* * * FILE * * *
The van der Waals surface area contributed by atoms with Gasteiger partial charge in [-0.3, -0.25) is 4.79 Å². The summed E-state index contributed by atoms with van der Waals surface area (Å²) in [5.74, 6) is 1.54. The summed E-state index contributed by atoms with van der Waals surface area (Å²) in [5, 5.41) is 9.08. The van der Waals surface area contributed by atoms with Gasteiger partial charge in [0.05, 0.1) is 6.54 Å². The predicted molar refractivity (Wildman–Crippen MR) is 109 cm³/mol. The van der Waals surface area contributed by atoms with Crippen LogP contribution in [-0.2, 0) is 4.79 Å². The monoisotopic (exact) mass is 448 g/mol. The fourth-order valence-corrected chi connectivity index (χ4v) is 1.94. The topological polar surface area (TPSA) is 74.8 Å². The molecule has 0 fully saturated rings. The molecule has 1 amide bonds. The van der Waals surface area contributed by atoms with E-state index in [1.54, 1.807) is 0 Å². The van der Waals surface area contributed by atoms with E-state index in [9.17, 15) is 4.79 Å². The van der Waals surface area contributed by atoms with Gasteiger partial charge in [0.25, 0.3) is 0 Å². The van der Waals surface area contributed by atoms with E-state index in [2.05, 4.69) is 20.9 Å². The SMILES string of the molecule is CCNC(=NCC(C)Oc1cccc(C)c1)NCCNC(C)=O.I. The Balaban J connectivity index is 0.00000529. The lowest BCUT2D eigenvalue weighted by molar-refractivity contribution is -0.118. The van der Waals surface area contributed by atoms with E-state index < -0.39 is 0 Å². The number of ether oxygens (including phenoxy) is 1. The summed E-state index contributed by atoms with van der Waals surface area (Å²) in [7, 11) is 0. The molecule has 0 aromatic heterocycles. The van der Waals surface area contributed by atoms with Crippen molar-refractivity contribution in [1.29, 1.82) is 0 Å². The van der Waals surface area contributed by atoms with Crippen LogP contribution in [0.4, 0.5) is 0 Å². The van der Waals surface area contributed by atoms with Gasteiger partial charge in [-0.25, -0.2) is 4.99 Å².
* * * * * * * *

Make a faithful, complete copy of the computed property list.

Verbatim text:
The van der Waals surface area contributed by atoms with Gasteiger partial charge in [-0.3, -0.25) is 4.79 Å². The summed E-state index contributed by atoms with van der Waals surface area (Å²) in [5.74, 6) is 1.54. The summed E-state index contributed by atoms with van der Waals surface area (Å²) in [5, 5.41) is 9.08. The van der Waals surface area contributed by atoms with Gasteiger partial charge in [0.05, 0.1) is 6.54 Å². The predicted molar refractivity (Wildman–Crippen MR) is 109 cm³/mol. The van der Waals surface area contributed by atoms with Crippen LogP contribution in [-0.2, 0) is 4.79 Å². The monoisotopic (exact) mass is 448 g/mol. The fourth-order valence-corrected chi connectivity index (χ4v) is 1.94. The topological polar surface area (TPSA) is 74.8 Å². The molecule has 0 fully saturated rings. The molecule has 1 amide bonds. The van der Waals surface area contributed by atoms with E-state index in [1.54, 1.807) is 0 Å². The van der Waals surface area contributed by atoms with E-state index in [9.17, 15) is 4.79 Å². The van der Waals surface area contributed by atoms with Gasteiger partial charge in [0.25, 0.3) is 0 Å². The van der Waals surface area contributed by atoms with E-state index in [2.05, 4.69) is 20.9 Å². The SMILES string of the molecule is CCNC(=NCC(C)Oc1cccc(C)c1)NCCNC(C)=O.I. The Balaban J connectivity index is 0.00000529. The lowest BCUT2D eigenvalue weighted by molar-refractivity contribution is -0.118. The van der Waals surface area contributed by atoms with E-state index < -0.39 is 0 Å². The number of ether oxygens (including phenoxy) is 1. The summed E-state index contributed by atoms with van der Waals surface area (Å²) in [7, 11) is 0. The molecule has 0 aromatic heterocycles. The van der Waals surface area contributed by atoms with Crippen molar-refractivity contribution in [1.29, 1.82) is 0 Å². The van der Waals surface area contributed by atoms with Crippen LogP contribution in [0.4, 0.5) is 0 Å². The van der Waals surface area contributed by atoms with Gasteiger partial charge in [-0.25, -0.2) is 4.99 Å².